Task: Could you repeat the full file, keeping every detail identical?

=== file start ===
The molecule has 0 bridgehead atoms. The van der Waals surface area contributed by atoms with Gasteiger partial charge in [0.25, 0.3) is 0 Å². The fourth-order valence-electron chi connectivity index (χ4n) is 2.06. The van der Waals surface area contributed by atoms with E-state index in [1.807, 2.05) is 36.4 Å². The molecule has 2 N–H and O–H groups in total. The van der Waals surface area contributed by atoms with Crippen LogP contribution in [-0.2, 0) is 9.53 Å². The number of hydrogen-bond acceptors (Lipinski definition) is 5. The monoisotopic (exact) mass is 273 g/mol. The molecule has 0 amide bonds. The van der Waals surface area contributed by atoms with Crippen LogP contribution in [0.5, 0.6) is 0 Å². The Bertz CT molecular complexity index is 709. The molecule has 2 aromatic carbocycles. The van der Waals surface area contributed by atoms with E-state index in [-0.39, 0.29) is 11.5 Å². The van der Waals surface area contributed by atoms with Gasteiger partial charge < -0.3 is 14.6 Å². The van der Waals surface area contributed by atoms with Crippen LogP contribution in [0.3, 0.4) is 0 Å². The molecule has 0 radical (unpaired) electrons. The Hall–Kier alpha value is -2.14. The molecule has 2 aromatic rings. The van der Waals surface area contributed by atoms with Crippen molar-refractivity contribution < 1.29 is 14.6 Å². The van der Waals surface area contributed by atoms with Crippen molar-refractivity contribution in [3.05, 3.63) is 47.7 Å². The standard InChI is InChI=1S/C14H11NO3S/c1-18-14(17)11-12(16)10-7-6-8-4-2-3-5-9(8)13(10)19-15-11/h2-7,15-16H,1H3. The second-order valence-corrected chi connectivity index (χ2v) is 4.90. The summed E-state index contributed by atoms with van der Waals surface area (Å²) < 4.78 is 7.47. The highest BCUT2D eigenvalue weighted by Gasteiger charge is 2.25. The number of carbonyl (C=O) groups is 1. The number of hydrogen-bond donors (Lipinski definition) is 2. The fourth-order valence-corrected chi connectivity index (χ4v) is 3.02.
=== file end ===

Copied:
The molecule has 0 bridgehead atoms. The van der Waals surface area contributed by atoms with Gasteiger partial charge in [0.25, 0.3) is 0 Å². The fourth-order valence-electron chi connectivity index (χ4n) is 2.06. The van der Waals surface area contributed by atoms with E-state index in [1.807, 2.05) is 36.4 Å². The molecule has 2 N–H and O–H groups in total. The van der Waals surface area contributed by atoms with Crippen LogP contribution in [-0.2, 0) is 9.53 Å². The number of hydrogen-bond acceptors (Lipinski definition) is 5. The monoisotopic (exact) mass is 273 g/mol. The molecule has 0 amide bonds. The van der Waals surface area contributed by atoms with Crippen LogP contribution in [0.5, 0.6) is 0 Å². The Bertz CT molecular complexity index is 709. The molecule has 2 aromatic carbocycles. The van der Waals surface area contributed by atoms with E-state index in [-0.39, 0.29) is 11.5 Å². The van der Waals surface area contributed by atoms with Gasteiger partial charge < -0.3 is 14.6 Å². The van der Waals surface area contributed by atoms with Crippen LogP contribution in [0.3, 0.4) is 0 Å². The molecule has 0 radical (unpaired) electrons. The Hall–Kier alpha value is -2.14. The molecule has 2 aromatic rings. The van der Waals surface area contributed by atoms with Crippen molar-refractivity contribution < 1.29 is 14.6 Å². The van der Waals surface area contributed by atoms with Crippen molar-refractivity contribution in [3.05, 3.63) is 47.7 Å². The standard InChI is InChI=1S/C14H11NO3S/c1-18-14(17)11-12(16)10-7-6-8-4-2-3-5-9(8)13(10)19-15-11/h2-7,15-16H,1H3. The second-order valence-corrected chi connectivity index (χ2v) is 4.90. The summed E-state index contributed by atoms with van der Waals surface area (Å²) < 4.78 is 7.47. The highest BCUT2D eigenvalue weighted by Gasteiger charge is 2.25. The number of carbonyl (C=O) groups is 1. The number of hydrogen-bond donors (Lipinski definition) is 2. The fourth-order valence-corrected chi connectivity index (χ4v) is 3.02.